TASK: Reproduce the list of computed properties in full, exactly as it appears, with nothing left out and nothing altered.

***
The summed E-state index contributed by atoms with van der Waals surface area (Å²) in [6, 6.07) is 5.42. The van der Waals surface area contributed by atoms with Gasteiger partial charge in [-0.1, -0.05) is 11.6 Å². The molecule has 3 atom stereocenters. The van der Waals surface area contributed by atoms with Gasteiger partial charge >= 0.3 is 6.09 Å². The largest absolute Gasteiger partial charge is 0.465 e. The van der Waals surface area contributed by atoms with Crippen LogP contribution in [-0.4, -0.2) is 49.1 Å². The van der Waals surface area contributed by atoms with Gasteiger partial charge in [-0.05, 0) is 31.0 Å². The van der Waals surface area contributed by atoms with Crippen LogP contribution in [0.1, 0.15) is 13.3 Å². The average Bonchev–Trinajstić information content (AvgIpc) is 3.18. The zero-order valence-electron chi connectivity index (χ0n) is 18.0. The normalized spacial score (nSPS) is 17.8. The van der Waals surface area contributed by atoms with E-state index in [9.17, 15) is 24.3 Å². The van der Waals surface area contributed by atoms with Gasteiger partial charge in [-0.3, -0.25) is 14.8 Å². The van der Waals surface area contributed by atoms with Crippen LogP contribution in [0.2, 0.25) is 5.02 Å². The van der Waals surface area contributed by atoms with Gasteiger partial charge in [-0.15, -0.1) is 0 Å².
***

The summed E-state index contributed by atoms with van der Waals surface area (Å²) in [6, 6.07) is 5.42. The van der Waals surface area contributed by atoms with Gasteiger partial charge in [-0.1, -0.05) is 11.6 Å². The molecule has 3 atom stereocenters. The van der Waals surface area contributed by atoms with Gasteiger partial charge >= 0.3 is 6.09 Å². The largest absolute Gasteiger partial charge is 0.465 e. The van der Waals surface area contributed by atoms with Crippen LogP contribution in [-0.4, -0.2) is 49.1 Å². The van der Waals surface area contributed by atoms with Gasteiger partial charge in [-0.05, 0) is 31.0 Å². The van der Waals surface area contributed by atoms with Crippen LogP contribution in [0.1, 0.15) is 13.3 Å². The average Bonchev–Trinajstić information content (AvgIpc) is 3.18. The zero-order valence-electron chi connectivity index (χ0n) is 18.0. The normalized spacial score (nSPS) is 17.8. The van der Waals surface area contributed by atoms with E-state index in [9.17, 15) is 24.3 Å². The van der Waals surface area contributed by atoms with Gasteiger partial charge in [-0.3, -0.25) is 14.8 Å². The van der Waals surface area contributed by atoms with Crippen LogP contribution in [0.2, 0.25) is 5.02 Å². The van der Waals surface area contributed by atoms with Gasteiger partial charge in [-0.15, -0.1) is 0 Å².